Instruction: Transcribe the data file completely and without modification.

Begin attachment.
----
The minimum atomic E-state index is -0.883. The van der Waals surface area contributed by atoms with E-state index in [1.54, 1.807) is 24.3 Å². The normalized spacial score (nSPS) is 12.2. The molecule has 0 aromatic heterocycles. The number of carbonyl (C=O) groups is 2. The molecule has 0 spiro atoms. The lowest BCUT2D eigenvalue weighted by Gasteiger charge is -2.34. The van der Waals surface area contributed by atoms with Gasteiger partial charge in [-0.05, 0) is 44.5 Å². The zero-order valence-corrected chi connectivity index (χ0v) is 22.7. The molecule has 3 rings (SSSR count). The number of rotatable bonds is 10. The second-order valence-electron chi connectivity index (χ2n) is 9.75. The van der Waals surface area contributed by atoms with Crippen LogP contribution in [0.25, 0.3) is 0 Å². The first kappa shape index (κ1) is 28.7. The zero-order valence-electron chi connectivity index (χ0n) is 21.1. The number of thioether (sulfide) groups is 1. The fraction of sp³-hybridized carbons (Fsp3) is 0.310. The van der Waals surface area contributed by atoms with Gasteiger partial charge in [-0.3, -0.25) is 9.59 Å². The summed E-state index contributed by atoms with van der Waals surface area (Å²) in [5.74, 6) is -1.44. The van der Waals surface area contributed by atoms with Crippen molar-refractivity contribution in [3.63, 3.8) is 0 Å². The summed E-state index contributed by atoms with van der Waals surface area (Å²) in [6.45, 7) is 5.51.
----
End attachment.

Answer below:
The minimum atomic E-state index is -0.883. The van der Waals surface area contributed by atoms with E-state index in [1.54, 1.807) is 24.3 Å². The normalized spacial score (nSPS) is 12.2. The molecule has 0 aromatic heterocycles. The number of carbonyl (C=O) groups is 2. The molecule has 0 spiro atoms. The lowest BCUT2D eigenvalue weighted by Gasteiger charge is -2.34. The van der Waals surface area contributed by atoms with Gasteiger partial charge in [-0.05, 0) is 44.5 Å². The zero-order valence-corrected chi connectivity index (χ0v) is 22.7. The molecule has 3 rings (SSSR count). The number of rotatable bonds is 10. The second-order valence-electron chi connectivity index (χ2n) is 9.75. The van der Waals surface area contributed by atoms with Crippen LogP contribution in [0.25, 0.3) is 0 Å². The first kappa shape index (κ1) is 28.7. The zero-order valence-electron chi connectivity index (χ0n) is 21.1. The number of thioether (sulfide) groups is 1. The fraction of sp³-hybridized carbons (Fsp3) is 0.310. The van der Waals surface area contributed by atoms with Gasteiger partial charge in [-0.3, -0.25) is 9.59 Å². The summed E-state index contributed by atoms with van der Waals surface area (Å²) in [5.74, 6) is -1.44. The van der Waals surface area contributed by atoms with Crippen molar-refractivity contribution in [3.63, 3.8) is 0 Å². The summed E-state index contributed by atoms with van der Waals surface area (Å²) in [6.45, 7) is 5.51.